Every four-years, member states of the International Telecommunication Union (ITU) choose their new high-level representatives, whose perspectives and goals will set priorities in the telecommunications world. The same is set to take place this year: in September and October, they will meet in Bucharest, Romania, to vote one more time.
The upcoming ITU election is key for the development of 6G since the next officials will likely be charged with establishing discussions on Beyond 5G, like standardization.
The voting happens during the Plenipotentiary Conference, to be held between September 26 and October 14. The process starts on September 29 and will elect:
- Five officials: Secretary-General, Deputy Secretary-General, Director Radiocommunication Bureau, Director Telecommunication Standardization Bureau, and Director Telecommunication Development Bureau
- The Radio Regulations Board Membership: 12 seats distributed across the same regions
- The Council Membership: 48 member states (countries) distributed across five regions (Americas, Western Europe, Eastern Europe and Northern Asia, Africa, and Asia and Australasia)
Candidacies can be registered until August 29, one month before the elections. So far, 31 candidates have already confirmed their names to compete for the 17 individual positions, and three run for re-election or election in a different role.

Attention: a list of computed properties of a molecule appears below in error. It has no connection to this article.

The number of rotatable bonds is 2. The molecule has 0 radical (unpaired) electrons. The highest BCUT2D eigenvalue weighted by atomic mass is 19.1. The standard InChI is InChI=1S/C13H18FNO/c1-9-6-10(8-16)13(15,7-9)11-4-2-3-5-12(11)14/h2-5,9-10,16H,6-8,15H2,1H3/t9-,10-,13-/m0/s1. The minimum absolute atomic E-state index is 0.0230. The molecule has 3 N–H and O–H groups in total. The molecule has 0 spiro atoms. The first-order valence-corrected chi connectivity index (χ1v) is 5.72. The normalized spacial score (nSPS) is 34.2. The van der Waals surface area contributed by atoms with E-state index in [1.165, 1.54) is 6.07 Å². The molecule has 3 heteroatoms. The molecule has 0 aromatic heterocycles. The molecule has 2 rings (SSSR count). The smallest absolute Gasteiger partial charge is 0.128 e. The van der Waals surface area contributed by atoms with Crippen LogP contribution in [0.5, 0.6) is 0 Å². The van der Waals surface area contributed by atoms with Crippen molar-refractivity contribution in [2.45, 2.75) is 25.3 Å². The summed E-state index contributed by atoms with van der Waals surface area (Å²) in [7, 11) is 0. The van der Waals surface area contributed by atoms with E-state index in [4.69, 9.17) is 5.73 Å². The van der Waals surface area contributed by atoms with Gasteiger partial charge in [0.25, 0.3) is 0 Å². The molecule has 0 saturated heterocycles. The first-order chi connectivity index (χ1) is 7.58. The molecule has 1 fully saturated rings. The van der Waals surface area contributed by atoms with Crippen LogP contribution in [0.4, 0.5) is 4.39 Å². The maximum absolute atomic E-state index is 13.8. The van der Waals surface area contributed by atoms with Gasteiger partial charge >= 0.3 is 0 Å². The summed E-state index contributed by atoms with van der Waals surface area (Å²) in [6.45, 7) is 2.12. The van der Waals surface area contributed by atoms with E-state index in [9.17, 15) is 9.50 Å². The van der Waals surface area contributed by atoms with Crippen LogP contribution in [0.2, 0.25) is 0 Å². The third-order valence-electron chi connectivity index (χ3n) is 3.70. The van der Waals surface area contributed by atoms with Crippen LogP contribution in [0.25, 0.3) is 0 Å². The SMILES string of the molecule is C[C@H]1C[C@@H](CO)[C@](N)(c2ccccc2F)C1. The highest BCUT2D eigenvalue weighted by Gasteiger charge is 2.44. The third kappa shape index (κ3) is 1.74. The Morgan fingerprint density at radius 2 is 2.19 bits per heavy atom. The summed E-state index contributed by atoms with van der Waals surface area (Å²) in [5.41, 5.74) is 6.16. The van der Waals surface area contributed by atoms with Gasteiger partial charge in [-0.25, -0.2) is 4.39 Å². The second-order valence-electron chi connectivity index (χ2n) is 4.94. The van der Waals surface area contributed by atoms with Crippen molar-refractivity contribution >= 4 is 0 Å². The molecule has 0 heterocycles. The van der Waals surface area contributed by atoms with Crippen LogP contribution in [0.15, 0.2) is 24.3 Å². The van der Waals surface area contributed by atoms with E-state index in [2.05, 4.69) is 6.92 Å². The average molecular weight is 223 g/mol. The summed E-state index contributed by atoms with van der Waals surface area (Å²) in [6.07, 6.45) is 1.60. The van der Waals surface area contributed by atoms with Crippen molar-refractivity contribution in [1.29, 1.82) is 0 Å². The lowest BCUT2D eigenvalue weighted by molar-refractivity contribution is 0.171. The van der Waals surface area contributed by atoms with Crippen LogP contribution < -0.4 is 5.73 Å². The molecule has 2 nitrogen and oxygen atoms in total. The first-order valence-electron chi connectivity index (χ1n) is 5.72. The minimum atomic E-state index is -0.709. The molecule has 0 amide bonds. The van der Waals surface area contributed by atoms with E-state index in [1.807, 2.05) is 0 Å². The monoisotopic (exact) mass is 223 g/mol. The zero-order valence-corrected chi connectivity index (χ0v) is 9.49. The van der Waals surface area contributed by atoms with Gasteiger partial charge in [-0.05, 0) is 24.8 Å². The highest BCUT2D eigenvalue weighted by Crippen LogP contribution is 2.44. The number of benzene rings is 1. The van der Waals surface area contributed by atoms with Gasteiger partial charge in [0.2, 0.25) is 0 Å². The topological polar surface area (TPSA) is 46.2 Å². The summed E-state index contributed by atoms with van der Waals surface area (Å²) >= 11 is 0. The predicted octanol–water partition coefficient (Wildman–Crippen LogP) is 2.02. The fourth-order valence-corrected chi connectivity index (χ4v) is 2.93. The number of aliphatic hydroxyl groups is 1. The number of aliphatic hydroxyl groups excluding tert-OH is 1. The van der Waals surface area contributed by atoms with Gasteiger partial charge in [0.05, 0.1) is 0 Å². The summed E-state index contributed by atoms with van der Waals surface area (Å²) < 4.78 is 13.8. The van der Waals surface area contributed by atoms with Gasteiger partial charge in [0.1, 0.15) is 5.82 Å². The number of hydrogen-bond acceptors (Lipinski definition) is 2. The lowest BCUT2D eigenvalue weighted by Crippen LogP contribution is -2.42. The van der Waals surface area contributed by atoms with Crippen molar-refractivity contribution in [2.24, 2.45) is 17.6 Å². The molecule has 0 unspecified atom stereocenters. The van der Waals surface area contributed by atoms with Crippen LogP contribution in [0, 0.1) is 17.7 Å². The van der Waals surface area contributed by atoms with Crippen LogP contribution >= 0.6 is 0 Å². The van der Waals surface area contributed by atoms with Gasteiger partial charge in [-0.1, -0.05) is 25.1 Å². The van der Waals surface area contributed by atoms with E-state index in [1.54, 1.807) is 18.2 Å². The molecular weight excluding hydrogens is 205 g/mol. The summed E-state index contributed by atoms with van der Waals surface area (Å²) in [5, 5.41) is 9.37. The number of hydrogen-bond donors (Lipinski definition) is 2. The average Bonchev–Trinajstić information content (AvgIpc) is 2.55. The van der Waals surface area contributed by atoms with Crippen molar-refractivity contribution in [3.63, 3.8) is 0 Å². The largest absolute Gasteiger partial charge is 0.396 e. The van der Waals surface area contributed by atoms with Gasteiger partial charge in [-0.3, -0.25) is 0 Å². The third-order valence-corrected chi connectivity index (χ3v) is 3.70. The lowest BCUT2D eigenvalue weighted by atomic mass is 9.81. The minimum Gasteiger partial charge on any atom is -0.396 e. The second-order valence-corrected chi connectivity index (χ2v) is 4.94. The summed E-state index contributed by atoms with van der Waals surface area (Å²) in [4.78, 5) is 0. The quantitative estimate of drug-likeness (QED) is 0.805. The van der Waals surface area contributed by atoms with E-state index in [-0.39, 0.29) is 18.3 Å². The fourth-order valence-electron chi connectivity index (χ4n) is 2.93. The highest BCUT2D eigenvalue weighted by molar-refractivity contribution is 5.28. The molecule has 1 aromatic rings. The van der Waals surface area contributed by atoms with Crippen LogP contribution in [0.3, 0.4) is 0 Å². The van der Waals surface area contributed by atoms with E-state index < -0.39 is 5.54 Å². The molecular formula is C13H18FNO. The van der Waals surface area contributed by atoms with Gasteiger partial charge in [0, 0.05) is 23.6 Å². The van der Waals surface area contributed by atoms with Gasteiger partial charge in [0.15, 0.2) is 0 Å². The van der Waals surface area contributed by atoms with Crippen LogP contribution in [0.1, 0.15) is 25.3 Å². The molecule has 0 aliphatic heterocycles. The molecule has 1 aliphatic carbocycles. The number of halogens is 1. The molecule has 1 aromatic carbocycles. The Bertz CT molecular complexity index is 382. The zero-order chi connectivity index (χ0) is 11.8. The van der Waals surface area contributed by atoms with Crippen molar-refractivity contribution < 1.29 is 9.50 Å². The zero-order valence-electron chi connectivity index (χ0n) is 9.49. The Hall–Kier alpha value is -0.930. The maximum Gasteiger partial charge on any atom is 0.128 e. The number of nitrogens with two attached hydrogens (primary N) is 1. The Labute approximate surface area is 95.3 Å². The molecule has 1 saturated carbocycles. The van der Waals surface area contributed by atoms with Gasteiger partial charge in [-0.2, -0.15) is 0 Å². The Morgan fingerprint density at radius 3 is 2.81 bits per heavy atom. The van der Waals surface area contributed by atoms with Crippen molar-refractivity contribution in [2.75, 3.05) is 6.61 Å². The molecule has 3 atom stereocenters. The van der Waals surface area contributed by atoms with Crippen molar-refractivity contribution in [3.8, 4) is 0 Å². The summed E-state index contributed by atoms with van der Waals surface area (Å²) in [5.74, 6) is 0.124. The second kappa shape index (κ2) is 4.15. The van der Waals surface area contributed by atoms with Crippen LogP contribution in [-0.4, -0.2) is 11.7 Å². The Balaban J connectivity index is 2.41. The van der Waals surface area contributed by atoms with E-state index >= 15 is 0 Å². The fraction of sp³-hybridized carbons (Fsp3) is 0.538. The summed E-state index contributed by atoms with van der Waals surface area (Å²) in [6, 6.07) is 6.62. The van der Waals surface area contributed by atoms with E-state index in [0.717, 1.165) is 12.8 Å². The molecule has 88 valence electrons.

Throughout August and September, 6GWorld will publish a series of articles unveiling facts and statistics about past ITU elections and a profile of candidates for Secretary-General and other positions. As of the time of writing, Doreen Bogdan-Martin, from the United States, and Rashid Ismailov, from Russia, are running for Secretary-General.
How the ITU Election Works
The Plenipotentiary Conference begins September 26, but the election will only kick off on the 29th. The doors will be closed, and member states will place their ballots in the following order: Secretary-General, Deputy Secretary-General, Directors of the Bureau, the Radio Regulations Board Membership, and the Council.
For the officials, the candidates with the majority of the votes – more than half the delegations present and voting – will be elected.
If no candidate reaches the majority, a new round will be held with an interval of at least six hours. If no candidate achieves more than half the votes after three rounds, a fourth and final round between the two candidates with the most votes is held after at least 12 hours. In case of a tie, the eldest gets elected.
For Radio Regulations Board members, there will be one round followed by a special ballot after at least six hours if there is a tie between candidates of the same region. In the case of another tie, the eldest is chosen. The same procedure applies to Council members, except for the tiebreaker: instead of age, candidates are elected by lot.
Journalist since eight years old, when I would read the newspaper out loud and pretend it was a radio show. Based in São Paulo, I have worked for Brazilian websites as reporter and editor before joining 6GWorld